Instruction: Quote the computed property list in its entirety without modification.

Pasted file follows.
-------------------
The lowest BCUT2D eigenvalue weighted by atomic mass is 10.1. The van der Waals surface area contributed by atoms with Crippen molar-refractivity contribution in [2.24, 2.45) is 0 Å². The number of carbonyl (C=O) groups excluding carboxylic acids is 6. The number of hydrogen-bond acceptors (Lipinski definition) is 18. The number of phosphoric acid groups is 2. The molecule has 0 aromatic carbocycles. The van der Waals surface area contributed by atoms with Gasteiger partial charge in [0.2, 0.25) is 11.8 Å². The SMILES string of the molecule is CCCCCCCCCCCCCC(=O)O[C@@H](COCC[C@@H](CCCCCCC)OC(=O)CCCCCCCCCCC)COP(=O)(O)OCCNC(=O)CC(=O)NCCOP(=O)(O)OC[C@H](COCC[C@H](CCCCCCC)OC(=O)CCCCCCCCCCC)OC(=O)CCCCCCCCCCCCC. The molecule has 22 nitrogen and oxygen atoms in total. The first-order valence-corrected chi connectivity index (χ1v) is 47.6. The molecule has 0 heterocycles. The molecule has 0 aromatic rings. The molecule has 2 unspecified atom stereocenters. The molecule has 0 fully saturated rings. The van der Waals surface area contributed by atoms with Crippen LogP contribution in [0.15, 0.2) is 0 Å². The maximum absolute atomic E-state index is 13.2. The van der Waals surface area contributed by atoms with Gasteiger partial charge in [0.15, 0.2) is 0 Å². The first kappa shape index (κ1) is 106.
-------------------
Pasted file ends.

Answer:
The lowest BCUT2D eigenvalue weighted by atomic mass is 10.1. The van der Waals surface area contributed by atoms with Crippen molar-refractivity contribution in [2.24, 2.45) is 0 Å². The number of carbonyl (C=O) groups excluding carboxylic acids is 6. The number of hydrogen-bond acceptors (Lipinski definition) is 18. The number of phosphoric acid groups is 2. The molecule has 0 aromatic carbocycles. The van der Waals surface area contributed by atoms with Gasteiger partial charge in [0.2, 0.25) is 11.8 Å². The SMILES string of the molecule is CCCCCCCCCCCCCC(=O)O[C@@H](COCC[C@@H](CCCCCCC)OC(=O)CCCCCCCCCCC)COP(=O)(O)OCCNC(=O)CC(=O)NCCOP(=O)(O)OC[C@H](COCC[C@H](CCCCCCC)OC(=O)CCCCCCCCCCC)OC(=O)CCCCCCCCCCCCC. The molecule has 22 nitrogen and oxygen atoms in total. The first-order valence-corrected chi connectivity index (χ1v) is 47.6. The molecule has 0 heterocycles. The molecule has 0 aromatic rings. The molecule has 2 unspecified atom stereocenters. The molecule has 0 fully saturated rings. The van der Waals surface area contributed by atoms with Crippen LogP contribution in [0.15, 0.2) is 0 Å². The maximum absolute atomic E-state index is 13.2. The van der Waals surface area contributed by atoms with Gasteiger partial charge in [0.15, 0.2) is 0 Å². The first kappa shape index (κ1) is 106.